Care Flight lands at Glenshire Elementary

Renee Shadforth

Students at Glenshire Elementary School got an up-close look at what it’s like to operate an emergency response vehicle when a fire truck, ambulance, police car and helicopter came to their school on Monday.

“A helicopter looks [small] from far away, but it’s huge up close,” said first-grader Luke Robbins, who had just walked up to touch the Care Flight helicopter.

The event began with a “shelter in place” drill, where teachers close their windows and doors and students remain where they are, as a Care Flight helicopter landed in their field.

“I really wanted to have [the students] experience and see what [the Care Flight pilots and paramedics] do for a living,” said fourth-grade teacher Don Schmidt. “[The students] see the helicopter fly over school all the time. Now they’ll get a different view.”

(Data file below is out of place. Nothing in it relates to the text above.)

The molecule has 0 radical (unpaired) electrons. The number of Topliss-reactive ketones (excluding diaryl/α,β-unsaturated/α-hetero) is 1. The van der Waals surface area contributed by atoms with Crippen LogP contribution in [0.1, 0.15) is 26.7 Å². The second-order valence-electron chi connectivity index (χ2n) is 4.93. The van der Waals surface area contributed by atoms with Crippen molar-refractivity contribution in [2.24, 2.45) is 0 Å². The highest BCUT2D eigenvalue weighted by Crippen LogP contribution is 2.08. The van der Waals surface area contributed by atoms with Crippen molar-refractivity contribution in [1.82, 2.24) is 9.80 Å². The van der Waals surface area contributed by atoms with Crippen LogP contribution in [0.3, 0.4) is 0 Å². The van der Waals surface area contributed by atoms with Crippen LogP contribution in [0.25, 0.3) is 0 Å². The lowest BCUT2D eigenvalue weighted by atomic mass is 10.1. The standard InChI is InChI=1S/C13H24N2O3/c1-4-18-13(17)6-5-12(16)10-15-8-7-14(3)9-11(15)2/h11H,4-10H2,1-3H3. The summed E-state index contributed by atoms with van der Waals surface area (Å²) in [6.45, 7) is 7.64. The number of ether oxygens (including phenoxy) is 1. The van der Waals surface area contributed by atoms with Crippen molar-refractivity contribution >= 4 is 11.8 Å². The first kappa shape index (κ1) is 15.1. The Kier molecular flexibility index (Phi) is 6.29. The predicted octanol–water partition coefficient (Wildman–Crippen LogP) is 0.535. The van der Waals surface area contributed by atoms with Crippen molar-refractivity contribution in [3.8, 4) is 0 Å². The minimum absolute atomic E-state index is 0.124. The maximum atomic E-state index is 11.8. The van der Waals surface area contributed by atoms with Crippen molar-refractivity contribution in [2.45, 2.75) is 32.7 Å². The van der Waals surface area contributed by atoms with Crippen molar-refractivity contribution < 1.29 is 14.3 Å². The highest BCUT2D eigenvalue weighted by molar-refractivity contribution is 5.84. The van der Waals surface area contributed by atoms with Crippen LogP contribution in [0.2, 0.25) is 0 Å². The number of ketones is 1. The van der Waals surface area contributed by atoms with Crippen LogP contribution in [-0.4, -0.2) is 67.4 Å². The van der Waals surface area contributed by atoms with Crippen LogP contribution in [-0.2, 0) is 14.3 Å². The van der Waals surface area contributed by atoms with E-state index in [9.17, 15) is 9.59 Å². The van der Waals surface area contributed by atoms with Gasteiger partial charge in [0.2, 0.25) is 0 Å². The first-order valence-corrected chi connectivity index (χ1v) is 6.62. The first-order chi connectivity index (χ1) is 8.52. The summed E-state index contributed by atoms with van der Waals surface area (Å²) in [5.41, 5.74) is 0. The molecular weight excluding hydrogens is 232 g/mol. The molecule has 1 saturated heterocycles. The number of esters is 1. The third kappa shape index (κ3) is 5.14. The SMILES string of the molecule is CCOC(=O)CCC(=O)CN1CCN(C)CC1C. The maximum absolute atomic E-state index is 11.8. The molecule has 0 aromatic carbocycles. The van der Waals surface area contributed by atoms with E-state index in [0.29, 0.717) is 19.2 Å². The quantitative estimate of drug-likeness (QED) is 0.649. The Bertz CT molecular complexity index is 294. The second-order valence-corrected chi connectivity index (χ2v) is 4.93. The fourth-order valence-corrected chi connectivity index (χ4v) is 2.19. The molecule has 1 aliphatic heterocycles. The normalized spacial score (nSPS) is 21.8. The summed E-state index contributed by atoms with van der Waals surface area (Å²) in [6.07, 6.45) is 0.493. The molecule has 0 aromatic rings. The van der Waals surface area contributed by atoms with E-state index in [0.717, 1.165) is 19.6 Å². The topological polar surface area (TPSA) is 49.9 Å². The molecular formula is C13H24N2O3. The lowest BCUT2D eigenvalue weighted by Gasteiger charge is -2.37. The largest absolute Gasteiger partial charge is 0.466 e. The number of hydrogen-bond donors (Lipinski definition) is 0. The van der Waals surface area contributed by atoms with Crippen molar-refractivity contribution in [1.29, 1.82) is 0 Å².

More than 400 students watched in awe as pilot Mike Evans told them about Care Flight’s A-Star – considered by helicopter enthusiasts as the “Rolls Royce of helicopters” – which cruises at about 130 mph with a top speed of 145 mph. The chopper can get from Truckee to Reno in seven to eight minutes, he said.

One student, kindergartner Sarah Svoboda, was surprised the emergency helicopter was blue.

“I thought it would be red, because most of them are red,” she said.

Evans estimated the “flying ambulance,” which has been stationed at Truckee Tahoe Airport since November, transports at least 100 patients per month. During the summer months, he said, he expects the number of emergencies to increase.

In addition to viewing the helicopter, many students saw the inside of a fire engine and got to sit inside an ambulance. A few students were place on a stretcher by Care Flight paramedics and loaded inside the helicopter.

Truckee Police Officer Roy Richner showed students the gear in the back of his sport utility vehicle, like a spike strip, a pepperball gun (“to scare away bears and bad guys,” Richner said) and snowshoes.

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